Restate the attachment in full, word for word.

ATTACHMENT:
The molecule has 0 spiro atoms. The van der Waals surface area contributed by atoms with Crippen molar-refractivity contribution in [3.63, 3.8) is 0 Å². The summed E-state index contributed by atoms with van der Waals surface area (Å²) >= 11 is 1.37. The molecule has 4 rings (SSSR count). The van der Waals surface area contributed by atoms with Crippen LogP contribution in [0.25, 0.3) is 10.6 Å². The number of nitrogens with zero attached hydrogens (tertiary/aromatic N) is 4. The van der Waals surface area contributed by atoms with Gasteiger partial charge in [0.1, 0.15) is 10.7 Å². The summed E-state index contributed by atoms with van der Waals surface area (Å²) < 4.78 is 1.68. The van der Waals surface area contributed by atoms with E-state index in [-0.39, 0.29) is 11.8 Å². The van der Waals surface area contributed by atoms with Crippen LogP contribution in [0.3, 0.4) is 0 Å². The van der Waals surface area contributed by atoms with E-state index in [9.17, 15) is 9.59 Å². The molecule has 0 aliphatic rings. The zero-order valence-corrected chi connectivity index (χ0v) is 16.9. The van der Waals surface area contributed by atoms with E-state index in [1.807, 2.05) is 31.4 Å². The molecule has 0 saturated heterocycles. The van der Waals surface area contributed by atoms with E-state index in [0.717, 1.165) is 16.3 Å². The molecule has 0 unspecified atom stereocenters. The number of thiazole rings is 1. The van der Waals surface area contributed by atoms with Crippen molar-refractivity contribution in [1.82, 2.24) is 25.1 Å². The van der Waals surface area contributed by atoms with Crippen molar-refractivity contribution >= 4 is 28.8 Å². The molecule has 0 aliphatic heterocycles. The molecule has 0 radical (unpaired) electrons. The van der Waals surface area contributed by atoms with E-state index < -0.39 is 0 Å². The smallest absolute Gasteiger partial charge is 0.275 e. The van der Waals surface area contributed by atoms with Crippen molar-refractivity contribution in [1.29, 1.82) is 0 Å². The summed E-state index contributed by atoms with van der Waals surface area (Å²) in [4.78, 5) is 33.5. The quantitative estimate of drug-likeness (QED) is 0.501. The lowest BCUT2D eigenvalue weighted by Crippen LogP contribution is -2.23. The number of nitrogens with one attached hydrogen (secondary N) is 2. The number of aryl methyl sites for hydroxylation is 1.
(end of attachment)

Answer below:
The molecule has 0 spiro atoms. The van der Waals surface area contributed by atoms with Crippen molar-refractivity contribution in [3.63, 3.8) is 0 Å². The summed E-state index contributed by atoms with van der Waals surface area (Å²) >= 11 is 1.37. The molecule has 4 rings (SSSR count). The van der Waals surface area contributed by atoms with Crippen LogP contribution in [0.25, 0.3) is 10.6 Å². The number of nitrogens with zero attached hydrogens (tertiary/aromatic N) is 4. The van der Waals surface area contributed by atoms with Gasteiger partial charge in [0.1, 0.15) is 10.7 Å². The summed E-state index contributed by atoms with van der Waals surface area (Å²) < 4.78 is 1.68. The van der Waals surface area contributed by atoms with E-state index in [-0.39, 0.29) is 11.8 Å². The van der Waals surface area contributed by atoms with Crippen LogP contribution in [0.3, 0.4) is 0 Å². The van der Waals surface area contributed by atoms with E-state index in [9.17, 15) is 9.59 Å². The molecule has 0 aliphatic rings. The zero-order valence-corrected chi connectivity index (χ0v) is 16.9. The van der Waals surface area contributed by atoms with E-state index in [1.807, 2.05) is 31.4 Å². The molecule has 0 saturated heterocycles. The van der Waals surface area contributed by atoms with E-state index in [0.717, 1.165) is 16.3 Å². The molecule has 0 unspecified atom stereocenters. The number of thiazole rings is 1. The van der Waals surface area contributed by atoms with Crippen molar-refractivity contribution in [1.82, 2.24) is 25.1 Å². The van der Waals surface area contributed by atoms with Crippen molar-refractivity contribution >= 4 is 28.8 Å². The molecule has 0 aliphatic heterocycles. The molecule has 0 radical (unpaired) electrons. The van der Waals surface area contributed by atoms with E-state index < -0.39 is 0 Å². The smallest absolute Gasteiger partial charge is 0.275 e. The van der Waals surface area contributed by atoms with Crippen molar-refractivity contribution in [1.29, 1.82) is 0 Å². The summed E-state index contributed by atoms with van der Waals surface area (Å²) in [4.78, 5) is 33.5. The quantitative estimate of drug-likeness (QED) is 0.501. The lowest BCUT2D eigenvalue weighted by Crippen LogP contribution is -2.23. The number of nitrogens with one attached hydrogen (secondary N) is 2. The number of aryl methyl sites for hydroxylation is 1.